Bears breaking into homes! Drunks chasing bears up trees! Bears stealing groceries!
It's been a busy year for the Conservation Officers Service - which only has four people working the entire Sea to Sky region - which has seen the number of bear deaths and human-bear conflicts rise since 2009.
No bears were killed last year; nine have been destroyed in 2010, mostly for entering people's homes.
Another 10 bears have been killed in vehicular accidents this year. The Conservation Officer Service has received just over 800 calls in 2010 so far, and had made about 185 responses.
At the Get Bear Smart Society open house last Wednesday (Dec. 1), Sgt. Chris Doyle of the Conservation Officer Service said that destroying a bear is a last resort and done only if the bear is an immediate public safety risk or if the bear is critically injured.
Doyle said bears can find their way into any kind of home if windows and doors are not properly secured. They're most attracted to buildings and homes with large amounts of garbage stored outside or even inside the homes.
"Generally the injuries we have seen from bears being in homes is because you have a bear and a person in a confined space and that's usually a surprise encounter," Doyle said.
"So fortunately they've all been relatively minor injuries but there's nothing to say they couldn't be far worse because we're dealing with an animal that is much, much stronger than usually any person in the house, and even if its main motivation is just to get out of the house, it's going to do whatever is necessary to potentially eliminate that threat."
While 2010 hasn't been as bad as 2007 - the record year for calls received and responses made - Doyle said the rise in conflicts and death is due mainly to a poor berry crop in the alpine, as well as fluctuations in the bear population.
"When you have a good berry crop like last year, you can see the bears aren't getting into conflict as much because they're satisfied or they prefer the natural food if they can get it," Doyle said. "But if bears are hungry, they're going to look for alternative food sources."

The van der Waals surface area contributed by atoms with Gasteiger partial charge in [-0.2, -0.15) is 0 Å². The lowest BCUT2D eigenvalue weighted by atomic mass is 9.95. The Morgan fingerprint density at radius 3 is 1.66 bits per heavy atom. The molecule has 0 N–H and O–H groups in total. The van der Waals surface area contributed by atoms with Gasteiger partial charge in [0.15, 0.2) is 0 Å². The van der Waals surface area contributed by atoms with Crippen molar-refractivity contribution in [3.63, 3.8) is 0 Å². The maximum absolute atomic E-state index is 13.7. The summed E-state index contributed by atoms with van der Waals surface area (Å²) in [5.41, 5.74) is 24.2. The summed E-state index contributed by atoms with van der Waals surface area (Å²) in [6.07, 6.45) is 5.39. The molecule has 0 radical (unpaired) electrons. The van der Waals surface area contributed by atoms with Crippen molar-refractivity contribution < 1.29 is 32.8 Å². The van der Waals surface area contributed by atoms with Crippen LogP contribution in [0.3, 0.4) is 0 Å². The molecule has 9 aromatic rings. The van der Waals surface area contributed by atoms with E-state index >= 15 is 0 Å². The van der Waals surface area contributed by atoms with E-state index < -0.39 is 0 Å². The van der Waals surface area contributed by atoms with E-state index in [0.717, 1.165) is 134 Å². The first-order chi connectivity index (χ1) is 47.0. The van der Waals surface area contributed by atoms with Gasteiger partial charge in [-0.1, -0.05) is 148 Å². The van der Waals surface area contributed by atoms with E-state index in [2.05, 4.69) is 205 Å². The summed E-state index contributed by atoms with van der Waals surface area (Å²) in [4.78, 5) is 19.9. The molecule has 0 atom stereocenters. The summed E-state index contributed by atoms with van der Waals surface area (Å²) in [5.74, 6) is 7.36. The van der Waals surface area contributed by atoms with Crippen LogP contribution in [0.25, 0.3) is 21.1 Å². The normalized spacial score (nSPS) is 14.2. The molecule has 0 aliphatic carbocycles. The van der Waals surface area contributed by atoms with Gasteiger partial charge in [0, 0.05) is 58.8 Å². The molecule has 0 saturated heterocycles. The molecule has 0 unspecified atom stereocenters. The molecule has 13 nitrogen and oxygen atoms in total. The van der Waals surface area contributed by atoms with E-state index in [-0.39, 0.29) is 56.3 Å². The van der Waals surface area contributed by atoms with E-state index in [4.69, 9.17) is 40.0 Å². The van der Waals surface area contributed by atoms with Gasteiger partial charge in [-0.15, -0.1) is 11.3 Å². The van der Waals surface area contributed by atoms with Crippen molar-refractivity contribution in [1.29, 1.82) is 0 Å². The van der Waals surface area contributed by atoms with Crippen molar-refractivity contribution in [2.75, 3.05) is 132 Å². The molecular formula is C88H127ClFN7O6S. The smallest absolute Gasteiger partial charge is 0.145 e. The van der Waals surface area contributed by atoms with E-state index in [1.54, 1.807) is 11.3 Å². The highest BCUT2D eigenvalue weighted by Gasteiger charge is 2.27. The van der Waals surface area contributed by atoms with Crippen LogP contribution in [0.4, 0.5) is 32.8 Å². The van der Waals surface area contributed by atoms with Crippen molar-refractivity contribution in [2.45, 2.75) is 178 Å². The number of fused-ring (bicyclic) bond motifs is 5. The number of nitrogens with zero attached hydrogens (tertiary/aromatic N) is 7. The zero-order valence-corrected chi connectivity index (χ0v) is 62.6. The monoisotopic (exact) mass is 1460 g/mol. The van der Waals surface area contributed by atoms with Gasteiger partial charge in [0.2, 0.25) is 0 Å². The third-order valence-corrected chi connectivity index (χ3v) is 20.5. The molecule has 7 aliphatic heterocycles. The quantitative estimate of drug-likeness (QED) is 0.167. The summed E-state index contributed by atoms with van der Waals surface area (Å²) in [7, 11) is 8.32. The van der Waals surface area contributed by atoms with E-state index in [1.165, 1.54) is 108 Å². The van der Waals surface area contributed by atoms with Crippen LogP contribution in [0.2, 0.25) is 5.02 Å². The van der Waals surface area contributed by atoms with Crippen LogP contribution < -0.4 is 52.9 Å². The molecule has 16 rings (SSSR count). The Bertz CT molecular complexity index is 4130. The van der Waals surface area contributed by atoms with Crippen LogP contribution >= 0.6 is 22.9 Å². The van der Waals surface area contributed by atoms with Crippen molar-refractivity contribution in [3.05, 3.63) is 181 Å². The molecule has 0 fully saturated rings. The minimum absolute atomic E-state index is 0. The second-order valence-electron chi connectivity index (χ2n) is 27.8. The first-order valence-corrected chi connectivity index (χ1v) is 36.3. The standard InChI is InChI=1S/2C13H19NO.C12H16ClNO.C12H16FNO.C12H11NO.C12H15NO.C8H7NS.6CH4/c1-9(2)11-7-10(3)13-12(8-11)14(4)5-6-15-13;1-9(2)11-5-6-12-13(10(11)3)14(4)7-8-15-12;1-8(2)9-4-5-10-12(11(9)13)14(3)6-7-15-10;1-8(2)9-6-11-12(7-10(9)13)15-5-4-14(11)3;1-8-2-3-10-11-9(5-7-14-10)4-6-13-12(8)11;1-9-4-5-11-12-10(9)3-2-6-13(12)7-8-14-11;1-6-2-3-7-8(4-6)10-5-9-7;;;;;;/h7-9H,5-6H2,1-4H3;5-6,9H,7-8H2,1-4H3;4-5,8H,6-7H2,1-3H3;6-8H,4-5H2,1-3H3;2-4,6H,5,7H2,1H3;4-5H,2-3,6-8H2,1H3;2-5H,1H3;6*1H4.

A bear needs 20,000 calories a day and when they're getting ready for winter their metabolism goes into overdrive, which Lori Homstol, a wildlife biologist working with Get Bear Smart, said is akin to the feeling humans have after work if they haven't eaten all day.
Only with bears, no matter how much they eat, they never feel full. All they want to do is eat, but she said that doesn't increase aggressive behaviours in bears, the way a human might get cranky if they're hungry.
"If they're eating they're happy," Doyle said, "but it can drive them into higher levels of conflict because the natural food supply is less abundant. It may push them toward homes and it puts them into contact with people."
"They're more active in the fall, so there's more likely to be contact with people as well," Homstol added. "They're not spending as much time sleeping in a day bed, (but) they're not more aggressive toward people."
There is one bear every square kilometre, which means there are between 60 and 100 bears within Whistler town boundaries, which has added to the human-bear interactions. They're very quick learners who adapt easily to human behaviour, which is why Homstol said Get Bear Smart is pushing for better garbage disposal in the community - so bears have less experience with human waste.
They also warn against people feeding bears, as bears become accustomed to human behaviour. Doyle said there have been many instances of party-goers taunting bears after leaving the bar, including one man who climbed a tree after a bear. The bear then bit the man's hand. Earlier this year, a bear approached a woman carrying her groceries to her car. The woman put her groceries down to avoid a confrontation and the bear had his way with her food.
Adequate garbage disposal in the village continues to be a large concern, especially among restaurants that keep their grease barrels in areas that are easy for bears to access. Bylaw officers are proactive about restaurants being negligent about proper garbage disposal.
When bears enter the village, conservation officers will try hazing techniques such as noisemakers and pepper spray to scare bears away. If that doesn't work, they will relocate problem bears to other areas, but Doyle said that practice is problematic as it introduces new bears to areas where other bears may already have been living, disrupting the area. It may also move a problem bear from one town to another, creating a new problem for Pemberton or Lillooet, for example.